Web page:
Part three: How to grow your small business
In analyzing the growth rates of small businesses – every great entrepreneur has one salient quality – the ability to be an effective manager.
An effective manager efficiently allocates resources for achieving goals. Quality management usually results from an independent SWOT analysis – assessing internal strengths and weaknesses along with evaluating external opportunities and threats.
Self-employed people need to carefully inventory their own strengths and weaknesses as business personalities.
They should also assess how to maintain their good health because they’ll suffer if they don’t.
Larger companies should focus on several factors in a strength-weakness analysis of their human resources, such as recruitment, training and development, compensation, culture, leadership, reliability, and salespeople.
Once a business owner looks in the mirror to assess management strengths and weaknesses, then he or she is ready to analyze opportunities and threats for a strategic plan.
Even if a strategic plan is well-written, beware: Management practices that work well in the early growth of a small firm often cause problems later, according to a series of articles in the Harvard Business Review (HBR) by Dr. Larry E. Greiner.
“Creative activities are essential for a company to get off the ground. But as the company grows, those very activities become the problem,” Dr. Greiner wrote in a 1998 HBR article, “Evolution and revolution as organizations grow.” His thesis is still accurate.
The late business expert, Neil Delisanti, agreed that managers often fail to solve red flags:
“There are forces inside the organization that they control; forces outside the organization over which they have little, if any, control; and probably most important, red flags in themselves, about which they may or may not be aware. A good manager must be constantly aware of the impact of all these forces. One of the common failings in managers is that they blame all sorts of things for their failures, rather than admitting they didn’t have a good handle on what’s happening.”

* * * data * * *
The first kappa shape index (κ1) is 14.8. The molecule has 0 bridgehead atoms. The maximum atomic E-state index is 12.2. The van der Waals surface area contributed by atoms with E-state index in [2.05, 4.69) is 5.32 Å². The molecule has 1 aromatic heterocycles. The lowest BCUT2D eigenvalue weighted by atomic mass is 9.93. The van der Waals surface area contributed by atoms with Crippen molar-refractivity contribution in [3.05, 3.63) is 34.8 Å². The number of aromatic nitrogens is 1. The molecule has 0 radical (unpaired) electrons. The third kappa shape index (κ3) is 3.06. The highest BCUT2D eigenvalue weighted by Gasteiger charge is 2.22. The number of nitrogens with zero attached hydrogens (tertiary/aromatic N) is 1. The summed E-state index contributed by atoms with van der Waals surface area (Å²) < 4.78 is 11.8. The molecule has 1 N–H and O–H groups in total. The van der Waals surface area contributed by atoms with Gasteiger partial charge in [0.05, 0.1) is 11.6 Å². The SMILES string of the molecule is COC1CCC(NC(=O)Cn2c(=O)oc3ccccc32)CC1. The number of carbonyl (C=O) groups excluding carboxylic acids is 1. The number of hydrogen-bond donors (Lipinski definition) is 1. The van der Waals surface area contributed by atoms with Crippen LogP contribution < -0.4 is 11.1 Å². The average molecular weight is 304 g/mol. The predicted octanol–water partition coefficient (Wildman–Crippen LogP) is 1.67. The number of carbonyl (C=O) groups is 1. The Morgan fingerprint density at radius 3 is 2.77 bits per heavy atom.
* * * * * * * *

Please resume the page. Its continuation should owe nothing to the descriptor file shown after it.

Mr. Delisanti, who passed away in late 2018, had gifted insights because he spoke from both an academic and solid mentoring perspective. He was a faculty member at both the University of Puget Sound and The Evergreen State College. As the guru for the Small Business Development Center in Tacoma, he counseled more than 2,000 companies.
Quality management usually results from an independent SWOT analysis – assessing internal strengths and weaknesses along with evaluating external opportunities and threats.
Mr. Deslisanti believes too many small business owners micro-manage:
“Many folks start a business and believe it is their inspiration that made it a success. Although this is sometimes true, what we find on closer inspection is that it was their perspiration and natural management ability that was more responsible. They have invested a lot, money, time, and sanity, in their enterprise and find it hard turning it over, often even small parts, to someone else to possibly blow it. Any business can grow to where the owner just cannot physically, mentally or emotionally, do it all.”
Did he believe managers limit their business growth by poor human-resource management techniques?
“Often, yes,” he said. “This is particularly true of a company that starts with an owner and spouse sitting at the dining room table. Not only are there innumerable government restrictions on what is legal, we have to look at what the workforce expects from employers today. The management of people isn’t as simple as the old my way or the highway anymore. Diversity in all areas requires that SBOs have to look at differences in age, gender, race, ethnicity, education, background and experience – just to mention a few facets that have to be considered.”